Platforms like Instagram give users the freedom to instantly edit their photographs or videos using filters. In one click, users can alter the palette, tone, and brightness of their content by applying filters that range from bold colours to sepia-toned or black-and-white. Mueller, X-Window Consortium Career Development Professor, wants to bring this concept of the Instagram filter to the physical world.
“We want to explore how digital capabilities can be applied to tangible objects. Our goal is to bring reprogrammable appearance to the physical world,” explains Mueller, director of the HCI Engineering Group based out of MIT's Computer Science and Artificial Intelligence Laboratory.
Mueller’s team utilises a combination of smart materials, optics, and computation to advance personal fabrication technologies that would allow end users to alter the design and appearance of the products they own. They tested this concept in a project they dubbed 'Photo-Chromeleon'.
First, a mix of photochromic cyan, magenta, and yellow dies are airbrushed onto an object – in this instance, a 3D sculpture of a chameleon. Using software they developed, the team sketches the exact colour pattern they want to achieve on the object itself. An ultraviolet light shines on the object to activate the dyes.
To actually create the physical pattern on the object, Mueller has developed an optimisation algorithm to use alongside a normal office projector outfitted with red, green, and blue LED lights. These lights shine on specific pixels on the object for a given period of time to physically change the makeup of the photochromic pigments.
“This fancy algorithm tells us exactly how long we have to shine the red, green, and blue light on every single pixel of an object to get the exact pattern we’ve programmed in our software,” says Mueller.
Giving this freedom to the end user enables limitless possibilities. Mueller’s team has applied this technology to iPhone cases, shoes, and even cars. In the case of shoes, Mueller envisions a shoebox embedded with UV and LED light projectors. Users could put their shoes in the box overnight and the next day have a pair of shoes in a completely new pattern.
Mueller wants to expand her personal fabrication methods to the clothes we wear. Rather than utilise the light projection technique developed in the PhotoChromeleon project, her team is exploring the possibility of weaving LEDs directly into clothing fibres, allowing people to change their shirt’s appearance as they wear it. These personal fabrication technologies could completely alter consumer habits.
“It’s very interesting for me to think about how these computational techniques will change product design on a high level,” adds Mueller. “In the future, a consumer could buy a blank iPhone case and update the design on a weekly or daily basis.”
Another team of mechanical engineers, including Sili Deng, the Brit (1961) & Alex (1949) d’Arbeloff Career Development Professor, are developing a different kind of design tool that could have a large impact on individuals in low- and middle-income countries across the world.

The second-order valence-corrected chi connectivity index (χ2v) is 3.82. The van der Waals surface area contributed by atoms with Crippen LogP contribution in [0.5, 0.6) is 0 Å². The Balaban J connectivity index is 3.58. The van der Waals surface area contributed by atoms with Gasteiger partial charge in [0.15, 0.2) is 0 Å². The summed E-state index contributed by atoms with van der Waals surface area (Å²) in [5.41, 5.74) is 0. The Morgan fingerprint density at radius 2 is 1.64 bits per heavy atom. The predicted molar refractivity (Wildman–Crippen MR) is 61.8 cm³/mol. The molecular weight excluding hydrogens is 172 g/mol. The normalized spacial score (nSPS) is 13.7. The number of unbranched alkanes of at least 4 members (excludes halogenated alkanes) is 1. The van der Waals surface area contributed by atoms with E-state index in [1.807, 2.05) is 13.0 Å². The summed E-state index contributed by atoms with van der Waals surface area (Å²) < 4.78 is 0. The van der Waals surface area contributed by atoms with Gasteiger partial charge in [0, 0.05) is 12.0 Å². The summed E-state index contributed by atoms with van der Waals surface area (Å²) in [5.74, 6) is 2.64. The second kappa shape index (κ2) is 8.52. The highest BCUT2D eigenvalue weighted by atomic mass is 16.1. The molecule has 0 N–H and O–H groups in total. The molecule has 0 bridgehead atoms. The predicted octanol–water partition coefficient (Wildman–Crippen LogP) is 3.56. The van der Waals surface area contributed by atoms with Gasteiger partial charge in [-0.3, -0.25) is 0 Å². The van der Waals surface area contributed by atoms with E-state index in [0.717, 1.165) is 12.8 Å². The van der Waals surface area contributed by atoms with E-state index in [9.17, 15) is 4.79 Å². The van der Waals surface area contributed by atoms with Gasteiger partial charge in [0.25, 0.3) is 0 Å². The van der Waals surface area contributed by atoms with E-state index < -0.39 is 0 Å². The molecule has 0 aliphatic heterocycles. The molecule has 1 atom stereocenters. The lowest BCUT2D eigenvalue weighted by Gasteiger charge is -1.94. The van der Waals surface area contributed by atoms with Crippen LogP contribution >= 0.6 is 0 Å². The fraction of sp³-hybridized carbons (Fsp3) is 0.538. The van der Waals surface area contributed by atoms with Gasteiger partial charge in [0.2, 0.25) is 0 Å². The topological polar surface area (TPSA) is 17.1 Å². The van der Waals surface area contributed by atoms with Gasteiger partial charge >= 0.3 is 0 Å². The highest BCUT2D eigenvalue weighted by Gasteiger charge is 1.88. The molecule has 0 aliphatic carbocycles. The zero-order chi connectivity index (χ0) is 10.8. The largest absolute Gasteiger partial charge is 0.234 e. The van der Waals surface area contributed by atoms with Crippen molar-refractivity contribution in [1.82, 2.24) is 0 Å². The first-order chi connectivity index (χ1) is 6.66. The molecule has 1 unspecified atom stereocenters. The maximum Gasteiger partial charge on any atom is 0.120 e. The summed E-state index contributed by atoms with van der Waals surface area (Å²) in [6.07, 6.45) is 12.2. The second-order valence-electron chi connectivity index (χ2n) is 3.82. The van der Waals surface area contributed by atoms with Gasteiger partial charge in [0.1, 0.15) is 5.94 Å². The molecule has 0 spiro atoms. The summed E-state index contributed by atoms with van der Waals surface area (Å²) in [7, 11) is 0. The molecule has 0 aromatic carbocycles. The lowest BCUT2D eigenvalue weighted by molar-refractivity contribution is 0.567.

As Deng walked down the hallway of Building 1 on MIT’s campus, a monitor playing a video caught her eye. The video featured work done by mechanical engineers and MIT D-Lab on developing cleaner burning briquettes for cookstoves in Uganda. Deng immediately knew she wanted to get involved.
“As a combustion scientist, I’ve always wanted to work on such a tangible real-world problem, but the field of combustion tends to focus more heavily on the academic side of things,” explains Deng.
After reaching out to colleagues in MIT D-Lab, Deng joined a collaborative effort to develop a new cookstove design tool for the three billion people across the world who burn solid fuels to cook and heat their homes. These stoves often emit soot and carbon monoxide, leading not only to millions of deaths each year, but also worsening the world’s greenhouse gas emission problem.
The team is taking a three-pronged approach to developing this solution, using a combination of participatory design, physical modelling, and experimental validation to create a tool that will lead to the production of high-performing, low-cost energy products.
Deng and her team in the Deng Energy and Nanotechnology Group use physics-based modelling for the combustion and emission process in cookstoves.
“My team is focused on computational fluid dynamics. We use computational and numerical studies to understand the flow field where the fuel is burnt and releases heat,” says Deng.
These flow mechanics are crucial to understanding how to minimise heat loss and make cookstoves more efficient, as well as learning how dangerous pollutants are formed and released in the process.
Using computational methods, Deng’s team performs three-dimensional simulations of the complex chemistry and transport coupling at play in the combustion and emission processes. They then use these simulations to build a combustion model for how fuel is burnt and a pollution model that predicts carbon monoxide emissions.